Saturday, June 24, 2006

Common Grackle (Quiscalus quiscula)

Mirror, mirror on the wall.....

I seldom notice Grackles after spring has waned and summer is here.

However, in March after a long winter, I find myself yearning to see this bird appear outside my windows again as the Grackle is one of the first returning birds to our feeders in the spring and a forerunner of the many different species of migrating birds to follow.

I had a favourite Grackle one year that I named Guardly. Guardly Grack was a lingerer not having left when the others did in the fall and he stayed late that year tho I can't exactly remember the dates. I gave him the name Guardly for he was always very cautious and careful about not coming too close; he always fed only in the further most back feeder. Guardly acted in a guarded manner; thus his name, Guardly.

My camera finds the Grackles iridescent glossy plumage irresistible and while browsing through my photo files I find many Grackle images in my collection.

for another posting on Grackles see:

Friday, June 23, 2006

The Eagle and the Crow

Once upon a time Eagle was sitting high up in a tree surveying the river below.

Then along came Crow and Crow started to taunt Eagle.

"Caw, caw, caw! Caw, caw, caw!"

"Get out of here, Crow, and leave me alone!" shouted Eagle.

But Crow did not go far away and kept returning to tease and dive at Eagle while all the time cawing loudly; so that all the creatures within hearing distance along the river knew that Crow was up to his old tricks again and that Crow would not be satisfied until he had chased Eagle away from his perch high up in the tree.

Eagle was perplexed and he thought and thought about what he could do to get Crow to leave him alone. And all the while Eagle thought and thought, Crow kept diving and cawing at Eagle and continued to make a general nuisance of himself.

So Eagle decided,

"All right, Crow, I'm leaving. You can have the old tree to yourself!."

And Eagle flew away.

And when Great Blue Heron, who had been feeding quietly across the river, saw Eagle flying towards him he decided that he should get out of Eagle's way in a hurry. So Great Blue Heron lifted his giant wings and flew further down the river to find another feeding place.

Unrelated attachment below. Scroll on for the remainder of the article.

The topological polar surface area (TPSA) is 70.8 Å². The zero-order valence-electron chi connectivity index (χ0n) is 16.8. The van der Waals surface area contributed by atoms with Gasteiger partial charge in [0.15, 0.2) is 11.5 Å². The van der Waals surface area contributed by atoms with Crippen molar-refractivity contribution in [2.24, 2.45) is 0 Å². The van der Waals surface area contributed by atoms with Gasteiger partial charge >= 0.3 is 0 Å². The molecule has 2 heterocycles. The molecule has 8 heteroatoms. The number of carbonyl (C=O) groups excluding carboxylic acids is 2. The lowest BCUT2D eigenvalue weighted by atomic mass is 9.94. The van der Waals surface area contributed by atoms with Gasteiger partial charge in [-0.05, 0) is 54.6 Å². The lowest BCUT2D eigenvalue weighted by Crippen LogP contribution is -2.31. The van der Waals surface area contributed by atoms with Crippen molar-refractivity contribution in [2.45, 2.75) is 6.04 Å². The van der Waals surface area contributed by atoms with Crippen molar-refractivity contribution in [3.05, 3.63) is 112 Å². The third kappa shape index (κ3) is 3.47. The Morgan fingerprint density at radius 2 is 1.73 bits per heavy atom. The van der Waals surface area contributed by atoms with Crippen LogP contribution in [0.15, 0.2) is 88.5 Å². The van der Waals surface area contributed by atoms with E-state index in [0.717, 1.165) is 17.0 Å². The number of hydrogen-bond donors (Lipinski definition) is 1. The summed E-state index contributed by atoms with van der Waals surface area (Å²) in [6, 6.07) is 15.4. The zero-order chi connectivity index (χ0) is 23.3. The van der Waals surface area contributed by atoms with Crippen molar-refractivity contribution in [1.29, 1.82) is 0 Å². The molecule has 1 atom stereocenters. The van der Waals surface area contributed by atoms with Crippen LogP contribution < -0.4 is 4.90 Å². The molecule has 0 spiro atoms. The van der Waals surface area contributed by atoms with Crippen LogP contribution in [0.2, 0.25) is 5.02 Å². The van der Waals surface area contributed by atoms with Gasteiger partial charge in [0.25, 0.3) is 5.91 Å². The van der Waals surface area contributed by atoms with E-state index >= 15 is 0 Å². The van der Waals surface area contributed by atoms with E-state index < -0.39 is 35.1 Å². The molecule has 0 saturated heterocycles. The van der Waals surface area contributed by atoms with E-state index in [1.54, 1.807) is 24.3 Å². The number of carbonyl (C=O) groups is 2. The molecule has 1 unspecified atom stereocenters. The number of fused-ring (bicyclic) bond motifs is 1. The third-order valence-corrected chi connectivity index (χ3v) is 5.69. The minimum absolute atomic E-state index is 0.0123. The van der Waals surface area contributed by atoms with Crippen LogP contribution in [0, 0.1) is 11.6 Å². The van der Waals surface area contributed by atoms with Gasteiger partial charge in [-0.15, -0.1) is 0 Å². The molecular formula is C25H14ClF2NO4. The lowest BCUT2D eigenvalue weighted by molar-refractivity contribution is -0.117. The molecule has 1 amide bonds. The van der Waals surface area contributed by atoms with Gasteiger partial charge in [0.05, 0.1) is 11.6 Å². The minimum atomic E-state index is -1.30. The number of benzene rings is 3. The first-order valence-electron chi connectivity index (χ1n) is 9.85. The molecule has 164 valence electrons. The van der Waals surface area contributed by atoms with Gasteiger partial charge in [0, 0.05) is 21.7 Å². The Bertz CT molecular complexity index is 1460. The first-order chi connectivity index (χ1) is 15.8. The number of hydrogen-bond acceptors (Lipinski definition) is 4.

Wednesday, June 21, 2006

Common Ringlet (Coenonympha tullia)

This little orange and brownish-greyish butterfly is very common in the meadow near my home. It seems to be in abundance at this time of year; seen more frequently by me than any other species I encounter.

And so I find myself often photographing the Common Ringlet simply because sometimes there are no other photographic choices at the time. Also I do not believe that there is ever the best picture possible taken until you have taken another and then another and another to be able to make comparisions with. So this little butterfly is often the focus of my attention.

And so following my
philosophy that
there can never be
one picture too many, I was delighted yesterday to have been able to
capture a picture showing the frontal or upper side of the Common Ringlet. A small but meaningful success to me.

My butterfly guidebook only shows an illustration of its underside wings but now from my photo I am able to id a small orange butterfly in an old display case of mounted butterflies that I had bought at an auction several years ago.

Usually as soon as this butterfly alights it assumes the closed wings position but on this instance two butterflies were interacting with each other and one did not have its wings closed. To the upper right is my picture showing both the front and underside of the Common Ringlet during the encounter of these two butterflies.

Snapping Turtles

Snapping Turtles Chelydra serpentina